(CANCELLED) - Pseudomonas Aeruginosa in a Neonatal Intensive Care Unit California, 20132014

Tuesday, June 16, 2015: 3:12 PM
102, Hynes Convention Center
Cara Bicking Kinsey , Pennsylvania Department of Health, Harrisburg, PA
Samir Koirala , Centers for Disease Control and Prevention, Atlanta, GA
Benjamin Solomon , Centers for Disease Control and Prevention, Atlanta, GA
Jon Rosenberg , California Department of Public Health, Richmond, CA
Antonio Neri , Centers for Disease Control and Prevention, Atlanta, GA
Byron Robinson , Centers for Disease Control and Prevention, Atlanta, GA
Heather A. Moulton-Meissner , Centers for Disease Control and Prevention, Atlanta, GA
Judith Noble-Wang , Centers for Disease Control and Prevention, Atlanta, GA
Nora Chea , Centers for Disease Control and Prevention, Atlanta, GA
Alison Laufer , Centers for Disease Control and Prevention, Atlanta, GA
Carolyn Gould , Centers for Disease Control and Prevention, Atlanta, GA

BACKGROUND:  In 2013, a neonatal intensive care unit (NICU) experienced a Pseudomonas aeruginosaoutbreak with 2 deaths. Infection control measures, water remediation, and intermittent use of point-of-use water filters followed. In September 2014, CDC was notified of additional cases. We investigated to identify risk factors and prevent further cases.

METHODS:  We defined a case as the first positive P. aeruginosaculture from an NICU patient during June 2013–September 2014. We reviewed medical records from the study period, and matched 1:1 by birth weight, NICU case-patients to control-patients. We performed a case-control analysis by using conditional logistic regression with pooled matched strata adjusted for age at culture. In September 2014, we observed infection control procedures, obtained environmental cultures, and typed isolates by using pulsed-field gel electrophoresis (PFGE).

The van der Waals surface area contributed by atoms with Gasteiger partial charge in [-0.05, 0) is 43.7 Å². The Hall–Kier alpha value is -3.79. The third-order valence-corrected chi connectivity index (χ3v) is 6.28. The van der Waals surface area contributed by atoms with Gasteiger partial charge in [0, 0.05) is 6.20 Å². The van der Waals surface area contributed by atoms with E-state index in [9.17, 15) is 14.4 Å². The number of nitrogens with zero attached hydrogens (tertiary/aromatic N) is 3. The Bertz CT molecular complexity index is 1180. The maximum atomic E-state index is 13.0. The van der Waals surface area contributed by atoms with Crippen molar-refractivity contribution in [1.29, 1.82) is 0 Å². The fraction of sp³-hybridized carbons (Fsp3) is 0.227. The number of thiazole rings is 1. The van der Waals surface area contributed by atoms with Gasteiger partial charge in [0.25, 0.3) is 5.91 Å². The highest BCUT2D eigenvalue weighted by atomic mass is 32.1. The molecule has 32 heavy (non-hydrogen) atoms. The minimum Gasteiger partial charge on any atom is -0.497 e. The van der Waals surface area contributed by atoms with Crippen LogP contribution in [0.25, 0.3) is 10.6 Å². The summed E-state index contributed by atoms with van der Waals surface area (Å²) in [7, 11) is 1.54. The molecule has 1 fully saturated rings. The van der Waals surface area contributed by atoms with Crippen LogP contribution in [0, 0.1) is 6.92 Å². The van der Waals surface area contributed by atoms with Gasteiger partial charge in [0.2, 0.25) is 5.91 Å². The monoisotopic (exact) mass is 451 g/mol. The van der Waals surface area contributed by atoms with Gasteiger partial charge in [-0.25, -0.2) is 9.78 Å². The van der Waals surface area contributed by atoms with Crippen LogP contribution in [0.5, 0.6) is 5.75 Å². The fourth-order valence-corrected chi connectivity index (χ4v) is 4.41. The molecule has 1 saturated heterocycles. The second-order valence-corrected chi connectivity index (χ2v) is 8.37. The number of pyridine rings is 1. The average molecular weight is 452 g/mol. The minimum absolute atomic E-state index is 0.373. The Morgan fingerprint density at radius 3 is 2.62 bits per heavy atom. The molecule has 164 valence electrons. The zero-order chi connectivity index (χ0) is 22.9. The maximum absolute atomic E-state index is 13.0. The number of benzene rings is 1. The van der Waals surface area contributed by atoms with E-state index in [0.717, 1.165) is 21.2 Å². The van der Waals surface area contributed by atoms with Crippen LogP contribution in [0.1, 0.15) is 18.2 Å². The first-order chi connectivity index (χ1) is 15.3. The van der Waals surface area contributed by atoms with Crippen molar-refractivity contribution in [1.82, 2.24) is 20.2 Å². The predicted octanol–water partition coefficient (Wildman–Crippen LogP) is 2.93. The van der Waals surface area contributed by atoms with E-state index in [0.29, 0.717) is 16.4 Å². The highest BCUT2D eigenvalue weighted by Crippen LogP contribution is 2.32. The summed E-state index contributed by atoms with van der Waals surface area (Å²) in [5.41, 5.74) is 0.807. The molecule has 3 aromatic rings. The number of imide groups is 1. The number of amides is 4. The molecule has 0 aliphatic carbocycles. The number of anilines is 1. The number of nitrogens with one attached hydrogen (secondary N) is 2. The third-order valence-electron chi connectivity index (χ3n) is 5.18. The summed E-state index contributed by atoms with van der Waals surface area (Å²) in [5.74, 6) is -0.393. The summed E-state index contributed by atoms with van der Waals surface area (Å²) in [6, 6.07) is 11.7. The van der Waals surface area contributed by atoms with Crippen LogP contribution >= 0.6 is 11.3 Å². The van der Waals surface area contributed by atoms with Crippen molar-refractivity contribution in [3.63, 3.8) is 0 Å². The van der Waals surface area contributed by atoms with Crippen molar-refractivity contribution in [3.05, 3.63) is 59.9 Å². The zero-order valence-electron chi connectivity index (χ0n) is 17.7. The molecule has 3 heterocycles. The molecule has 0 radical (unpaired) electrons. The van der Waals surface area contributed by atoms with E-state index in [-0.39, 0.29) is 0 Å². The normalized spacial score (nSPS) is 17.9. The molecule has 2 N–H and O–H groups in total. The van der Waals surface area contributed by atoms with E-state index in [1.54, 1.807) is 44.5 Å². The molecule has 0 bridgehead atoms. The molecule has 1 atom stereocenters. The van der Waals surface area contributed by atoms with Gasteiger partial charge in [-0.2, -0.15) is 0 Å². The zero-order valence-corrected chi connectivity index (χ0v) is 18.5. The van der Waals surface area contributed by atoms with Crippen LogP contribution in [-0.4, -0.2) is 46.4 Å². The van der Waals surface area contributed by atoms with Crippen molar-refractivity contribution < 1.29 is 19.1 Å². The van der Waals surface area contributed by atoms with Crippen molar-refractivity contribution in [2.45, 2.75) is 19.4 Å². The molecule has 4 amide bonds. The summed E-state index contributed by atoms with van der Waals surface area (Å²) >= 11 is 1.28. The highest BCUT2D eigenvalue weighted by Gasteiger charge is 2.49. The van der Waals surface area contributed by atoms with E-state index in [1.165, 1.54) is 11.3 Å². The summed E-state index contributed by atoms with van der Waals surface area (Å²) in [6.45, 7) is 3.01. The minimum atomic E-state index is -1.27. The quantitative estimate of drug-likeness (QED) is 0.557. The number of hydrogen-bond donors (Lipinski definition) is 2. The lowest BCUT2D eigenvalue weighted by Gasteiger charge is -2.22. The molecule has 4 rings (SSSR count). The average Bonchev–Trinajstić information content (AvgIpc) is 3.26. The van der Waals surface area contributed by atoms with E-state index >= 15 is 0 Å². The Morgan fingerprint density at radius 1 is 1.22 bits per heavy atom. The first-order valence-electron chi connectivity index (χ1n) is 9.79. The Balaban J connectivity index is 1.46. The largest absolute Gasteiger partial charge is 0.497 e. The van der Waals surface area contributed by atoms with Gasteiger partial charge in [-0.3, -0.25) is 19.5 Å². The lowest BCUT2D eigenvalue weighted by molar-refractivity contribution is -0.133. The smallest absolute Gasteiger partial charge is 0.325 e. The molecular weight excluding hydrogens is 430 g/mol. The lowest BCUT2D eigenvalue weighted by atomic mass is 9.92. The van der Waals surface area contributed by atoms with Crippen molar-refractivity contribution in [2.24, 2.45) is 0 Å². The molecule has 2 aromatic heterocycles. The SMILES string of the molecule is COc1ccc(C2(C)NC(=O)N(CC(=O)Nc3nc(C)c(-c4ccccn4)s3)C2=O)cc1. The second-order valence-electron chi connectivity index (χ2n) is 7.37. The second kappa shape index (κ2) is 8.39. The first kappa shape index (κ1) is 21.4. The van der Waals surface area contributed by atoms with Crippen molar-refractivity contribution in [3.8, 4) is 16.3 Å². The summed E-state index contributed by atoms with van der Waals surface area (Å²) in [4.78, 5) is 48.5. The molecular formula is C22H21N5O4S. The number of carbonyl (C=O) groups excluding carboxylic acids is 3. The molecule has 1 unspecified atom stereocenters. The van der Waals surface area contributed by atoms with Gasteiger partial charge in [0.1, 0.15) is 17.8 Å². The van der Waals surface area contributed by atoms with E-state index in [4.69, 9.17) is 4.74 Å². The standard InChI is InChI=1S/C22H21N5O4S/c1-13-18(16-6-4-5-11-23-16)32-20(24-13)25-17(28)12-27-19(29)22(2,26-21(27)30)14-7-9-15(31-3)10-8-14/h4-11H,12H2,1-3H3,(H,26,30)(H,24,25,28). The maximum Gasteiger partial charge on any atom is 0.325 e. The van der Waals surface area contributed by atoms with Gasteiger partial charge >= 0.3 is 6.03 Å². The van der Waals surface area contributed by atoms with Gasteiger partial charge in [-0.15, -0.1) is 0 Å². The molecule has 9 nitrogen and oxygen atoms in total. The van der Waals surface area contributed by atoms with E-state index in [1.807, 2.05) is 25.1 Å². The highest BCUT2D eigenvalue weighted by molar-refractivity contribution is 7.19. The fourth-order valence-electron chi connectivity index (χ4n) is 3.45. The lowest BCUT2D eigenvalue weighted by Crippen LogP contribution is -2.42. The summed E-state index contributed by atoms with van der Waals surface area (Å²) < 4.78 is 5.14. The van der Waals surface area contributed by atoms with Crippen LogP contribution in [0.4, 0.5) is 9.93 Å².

RESULTS: We identified 31 cases. Case-patients were more likely to have had a peripherally inserted central catheter (adjusted odds ratio [aOR] = 7.65; 95% confidence interval [CI] = 2.03–28.76), invasive ventilation (aOR = 8.26; 95% CI = 1.80–37.83), or exposure to water without point-of-use filters (aOR = 48.14; 95% CI = 9.49–∞) £7 days before culture. We observed deficiencies in hand hygiene. Of 45 environmental samples, 31 (69%) produced P. aeruginosa; 94% of these were water-related. Isolates from the 2 most recent case-patients were indistinguishable by PFGE from water-related samples obtained from the case-patients’ rooms.  

CONCLUSIONS:  This P. aeruginosa outbreak was attributed to contaminated water. Inadequate hand hygiene might have contributed to higher risk for transmission to neonates with invasive devices. Point-of-use filters might be effective in preventing P. aeruginosa cases. Further water-system remediation, continuous use of point-of-use filters, and optimal hand hygiene were recommended.